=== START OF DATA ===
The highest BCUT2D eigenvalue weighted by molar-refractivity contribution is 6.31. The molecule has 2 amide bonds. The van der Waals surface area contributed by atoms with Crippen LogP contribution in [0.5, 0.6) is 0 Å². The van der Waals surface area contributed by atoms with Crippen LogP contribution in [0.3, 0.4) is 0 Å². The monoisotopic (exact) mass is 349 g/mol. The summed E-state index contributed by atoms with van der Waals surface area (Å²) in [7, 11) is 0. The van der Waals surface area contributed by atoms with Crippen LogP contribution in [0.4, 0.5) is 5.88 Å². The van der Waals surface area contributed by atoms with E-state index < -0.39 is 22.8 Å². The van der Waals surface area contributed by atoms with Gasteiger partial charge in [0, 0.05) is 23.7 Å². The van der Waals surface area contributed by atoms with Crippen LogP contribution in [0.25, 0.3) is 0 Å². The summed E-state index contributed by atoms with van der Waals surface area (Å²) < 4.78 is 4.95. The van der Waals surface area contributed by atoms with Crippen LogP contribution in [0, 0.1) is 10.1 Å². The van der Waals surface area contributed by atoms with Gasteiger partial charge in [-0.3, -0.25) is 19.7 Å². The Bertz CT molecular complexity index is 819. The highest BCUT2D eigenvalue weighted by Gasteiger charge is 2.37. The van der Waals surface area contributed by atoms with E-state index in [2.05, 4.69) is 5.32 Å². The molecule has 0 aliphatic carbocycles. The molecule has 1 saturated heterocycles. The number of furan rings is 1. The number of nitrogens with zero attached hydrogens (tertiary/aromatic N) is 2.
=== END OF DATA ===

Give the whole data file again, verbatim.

The highest BCUT2D eigenvalue weighted by molar-refractivity contribution is 6.31. The molecule has 2 amide bonds. The van der Waals surface area contributed by atoms with Crippen LogP contribution in [0.5, 0.6) is 0 Å². The van der Waals surface area contributed by atoms with Crippen LogP contribution in [0.3, 0.4) is 0 Å². The monoisotopic (exact) mass is 349 g/mol. The summed E-state index contributed by atoms with van der Waals surface area (Å²) in [7, 11) is 0. The van der Waals surface area contributed by atoms with Crippen LogP contribution in [0.4, 0.5) is 5.88 Å². The van der Waals surface area contributed by atoms with E-state index < -0.39 is 22.8 Å². The van der Waals surface area contributed by atoms with Gasteiger partial charge in [0, 0.05) is 23.7 Å². The van der Waals surface area contributed by atoms with Crippen LogP contribution in [0.25, 0.3) is 0 Å². The summed E-state index contributed by atoms with van der Waals surface area (Å²) < 4.78 is 4.95. The van der Waals surface area contributed by atoms with Crippen LogP contribution in [0, 0.1) is 10.1 Å². The van der Waals surface area contributed by atoms with Gasteiger partial charge in [-0.3, -0.25) is 19.7 Å². The Bertz CT molecular complexity index is 819. The highest BCUT2D eigenvalue weighted by Gasteiger charge is 2.37. The van der Waals surface area contributed by atoms with E-state index in [2.05, 4.69) is 5.32 Å². The molecule has 0 aliphatic carbocycles. The molecule has 1 saturated heterocycles. The number of furan rings is 1. The number of nitrogens with zero attached hydrogens (tertiary/aromatic N) is 2.